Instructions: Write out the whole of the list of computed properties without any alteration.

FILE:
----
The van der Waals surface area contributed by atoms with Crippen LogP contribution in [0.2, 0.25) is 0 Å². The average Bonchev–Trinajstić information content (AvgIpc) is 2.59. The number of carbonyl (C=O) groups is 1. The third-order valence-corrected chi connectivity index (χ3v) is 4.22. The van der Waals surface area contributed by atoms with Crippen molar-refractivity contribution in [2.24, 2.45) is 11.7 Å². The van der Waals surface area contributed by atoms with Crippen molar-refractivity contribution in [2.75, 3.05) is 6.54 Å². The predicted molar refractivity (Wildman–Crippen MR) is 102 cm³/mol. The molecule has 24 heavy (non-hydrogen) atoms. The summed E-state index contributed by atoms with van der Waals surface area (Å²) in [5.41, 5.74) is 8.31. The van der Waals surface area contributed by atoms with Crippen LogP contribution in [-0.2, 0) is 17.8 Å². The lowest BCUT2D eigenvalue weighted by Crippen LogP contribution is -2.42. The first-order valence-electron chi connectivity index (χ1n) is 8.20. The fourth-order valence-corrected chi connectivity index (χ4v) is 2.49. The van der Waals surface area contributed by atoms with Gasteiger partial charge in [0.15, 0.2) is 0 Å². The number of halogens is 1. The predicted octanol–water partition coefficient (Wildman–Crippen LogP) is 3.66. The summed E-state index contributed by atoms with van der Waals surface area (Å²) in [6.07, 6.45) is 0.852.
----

The van der Waals surface area contributed by atoms with Crippen LogP contribution in [0.2, 0.25) is 0 Å². The average Bonchev–Trinajstić information content (AvgIpc) is 2.59. The number of carbonyl (C=O) groups is 1. The third-order valence-corrected chi connectivity index (χ3v) is 4.22. The van der Waals surface area contributed by atoms with Crippen molar-refractivity contribution in [2.24, 2.45) is 11.7 Å². The van der Waals surface area contributed by atoms with Crippen molar-refractivity contribution in [2.75, 3.05) is 6.54 Å². The predicted molar refractivity (Wildman–Crippen MR) is 102 cm³/mol. The molecule has 24 heavy (non-hydrogen) atoms. The summed E-state index contributed by atoms with van der Waals surface area (Å²) in [5.41, 5.74) is 8.31. The van der Waals surface area contributed by atoms with Crippen LogP contribution in [-0.2, 0) is 17.8 Å². The lowest BCUT2D eigenvalue weighted by Crippen LogP contribution is -2.42. The first-order valence-electron chi connectivity index (χ1n) is 8.20. The fourth-order valence-corrected chi connectivity index (χ4v) is 2.49. The van der Waals surface area contributed by atoms with Gasteiger partial charge in [0.15, 0.2) is 0 Å². The number of halogens is 1. The predicted octanol–water partition coefficient (Wildman–Crippen LogP) is 3.66. The summed E-state index contributed by atoms with van der Waals surface area (Å²) in [6.07, 6.45) is 0.852.